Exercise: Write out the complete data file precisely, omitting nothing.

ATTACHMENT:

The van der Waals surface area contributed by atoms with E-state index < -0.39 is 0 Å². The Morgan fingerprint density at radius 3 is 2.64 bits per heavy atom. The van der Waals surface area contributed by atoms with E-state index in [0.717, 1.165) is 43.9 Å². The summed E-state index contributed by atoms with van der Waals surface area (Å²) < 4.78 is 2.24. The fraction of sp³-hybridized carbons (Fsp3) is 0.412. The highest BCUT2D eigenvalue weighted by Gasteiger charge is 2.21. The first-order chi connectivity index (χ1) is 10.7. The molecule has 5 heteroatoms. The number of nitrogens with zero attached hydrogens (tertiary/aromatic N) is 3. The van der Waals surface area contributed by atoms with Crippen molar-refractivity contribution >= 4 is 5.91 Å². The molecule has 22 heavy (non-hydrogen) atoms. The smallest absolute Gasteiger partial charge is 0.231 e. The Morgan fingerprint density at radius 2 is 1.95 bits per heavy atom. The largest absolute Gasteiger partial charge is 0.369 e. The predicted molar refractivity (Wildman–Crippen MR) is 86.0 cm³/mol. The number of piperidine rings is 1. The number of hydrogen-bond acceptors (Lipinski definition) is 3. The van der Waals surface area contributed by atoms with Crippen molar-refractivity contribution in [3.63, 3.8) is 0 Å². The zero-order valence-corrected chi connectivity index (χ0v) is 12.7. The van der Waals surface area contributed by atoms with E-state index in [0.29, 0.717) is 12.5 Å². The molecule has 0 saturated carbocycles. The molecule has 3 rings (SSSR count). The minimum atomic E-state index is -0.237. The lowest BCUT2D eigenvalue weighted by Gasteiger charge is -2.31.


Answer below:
The van der Waals surface area contributed by atoms with E-state index < -0.39 is 0 Å². The Morgan fingerprint density at radius 3 is 2.64 bits per heavy atom. The van der Waals surface area contributed by atoms with E-state index in [0.717, 1.165) is 43.9 Å². The summed E-state index contributed by atoms with van der Waals surface area (Å²) < 4.78 is 2.24. The fraction of sp³-hybridized carbons (Fsp3) is 0.412. The highest BCUT2D eigenvalue weighted by Gasteiger charge is 2.21. The first-order chi connectivity index (χ1) is 10.7. The molecule has 5 heteroatoms. The number of nitrogens with zero attached hydrogens (tertiary/aromatic N) is 3. The van der Waals surface area contributed by atoms with Crippen molar-refractivity contribution >= 4 is 5.91 Å². The molecule has 22 heavy (non-hydrogen) atoms. The smallest absolute Gasteiger partial charge is 0.231 e. The Morgan fingerprint density at radius 2 is 1.95 bits per heavy atom. The largest absolute Gasteiger partial charge is 0.369 e. The predicted molar refractivity (Wildman–Crippen MR) is 86.0 cm³/mol. The number of piperidine rings is 1. The number of hydrogen-bond acceptors (Lipinski definition) is 3. The van der Waals surface area contributed by atoms with Crippen molar-refractivity contribution in [3.63, 3.8) is 0 Å². The zero-order valence-corrected chi connectivity index (χ0v) is 12.7. The van der Waals surface area contributed by atoms with E-state index in [0.29, 0.717) is 12.5 Å². The molecule has 0 saturated carbocycles. The molecule has 3 rings (SSSR count). The minimum atomic E-state index is -0.237. The lowest BCUT2D eigenvalue weighted by Gasteiger charge is -2.31.